“I am not very technical but as a senior in high school I really started to weigh my options,” explains Ryan Patrick. “Mechanical engineering is a good major to have because it is broad and the degree gives a variety of options.”
With THON weekend just two days away, we are featuring our final overall who is also a student within the College of Engineering.
Ryan is a senior from Jamison, Pa. in Bucks County and the Overall Merchandise Chairperson for THON 2013. The purpose of his role is being responsible for spreading the awareness of THON and the Four Diamonds Fund through the sale of merchandise. Patrick is also responsible for protecting the name and brand of THON.
Ryan’s THON involvement began in 2011 when he was the THON Chair for Beta Theta Pi. In 2012, Ryan became a Merchandise Captain and went on to be overall in 2013.
When asked how he manages his course load and commitments to THON Ryan replied, “I just do it.” He says time management is crucial and that his school work always comes first. Ryan is constantly making to do lists, staying on top of what he needs to accomplish and using free time effectively.
Mechanical engineering has helped Ryan to look at things differently than others and tackle problems with a different and more analytical approach. He looks at some of his tasks within THON as problem-solving and never tries to “constrain himself to staying inside the box.” His participation in THON has made Ryan realize that of the Four Diamonds, honesty is the most important one for an engineer to have.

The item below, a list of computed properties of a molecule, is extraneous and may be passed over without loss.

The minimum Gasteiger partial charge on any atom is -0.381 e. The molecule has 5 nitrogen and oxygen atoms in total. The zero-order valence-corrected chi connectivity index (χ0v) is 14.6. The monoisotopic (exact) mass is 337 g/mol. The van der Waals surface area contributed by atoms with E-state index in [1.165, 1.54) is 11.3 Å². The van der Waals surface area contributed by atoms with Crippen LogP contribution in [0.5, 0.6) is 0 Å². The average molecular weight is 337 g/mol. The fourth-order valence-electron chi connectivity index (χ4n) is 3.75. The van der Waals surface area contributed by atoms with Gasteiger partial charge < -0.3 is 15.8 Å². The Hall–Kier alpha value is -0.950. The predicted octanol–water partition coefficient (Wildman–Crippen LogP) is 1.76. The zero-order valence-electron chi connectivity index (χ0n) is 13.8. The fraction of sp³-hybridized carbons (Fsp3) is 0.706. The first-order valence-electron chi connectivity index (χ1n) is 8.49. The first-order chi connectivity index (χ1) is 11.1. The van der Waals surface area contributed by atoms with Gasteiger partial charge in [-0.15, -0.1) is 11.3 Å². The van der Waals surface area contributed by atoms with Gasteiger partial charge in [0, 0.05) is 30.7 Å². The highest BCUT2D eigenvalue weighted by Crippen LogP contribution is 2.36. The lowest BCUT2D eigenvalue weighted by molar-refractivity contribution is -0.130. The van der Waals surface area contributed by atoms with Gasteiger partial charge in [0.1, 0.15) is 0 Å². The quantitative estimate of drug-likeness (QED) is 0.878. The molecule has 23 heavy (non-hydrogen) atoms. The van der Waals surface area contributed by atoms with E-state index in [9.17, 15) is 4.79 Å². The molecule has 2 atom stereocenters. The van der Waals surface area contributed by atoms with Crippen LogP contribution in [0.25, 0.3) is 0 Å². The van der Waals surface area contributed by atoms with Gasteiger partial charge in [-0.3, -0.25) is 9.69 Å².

“Being aware of ethical concerns, along with being honest to yourself and co-workers is extremely important in all aspects of life,” explains Ryan.
One of his favorite THON memories was during THON 2012. Around 3:00 a.m. on Sunday, when the wear of the weekend could be felt on volunteers, he stopped and took a good look around the Bryce Jordan Center. “I really took in the scene, seeing how selfless everyone in the Bryce Jordan Center was being,” says Ryan.
Ryan is really looking forward to THON 2013 for a lot of reasons. As a captain for THON 2012, he saw a lot of different things he wanted to change. As an overall, he has been able to implement some of those ideas into projects.
Ryan’s biggest piece of advice to a current or future student is to get involved. He says it would’ve been easy to just be an engineering student but getting involved in other things has given him extremely valuable real world experience. “You learn a lot about yourself, develop social skills, time management and how to make it all balance,” says Ryan.
“Do things that stand way after you leave. Make an impact and leave a legacy.”Read More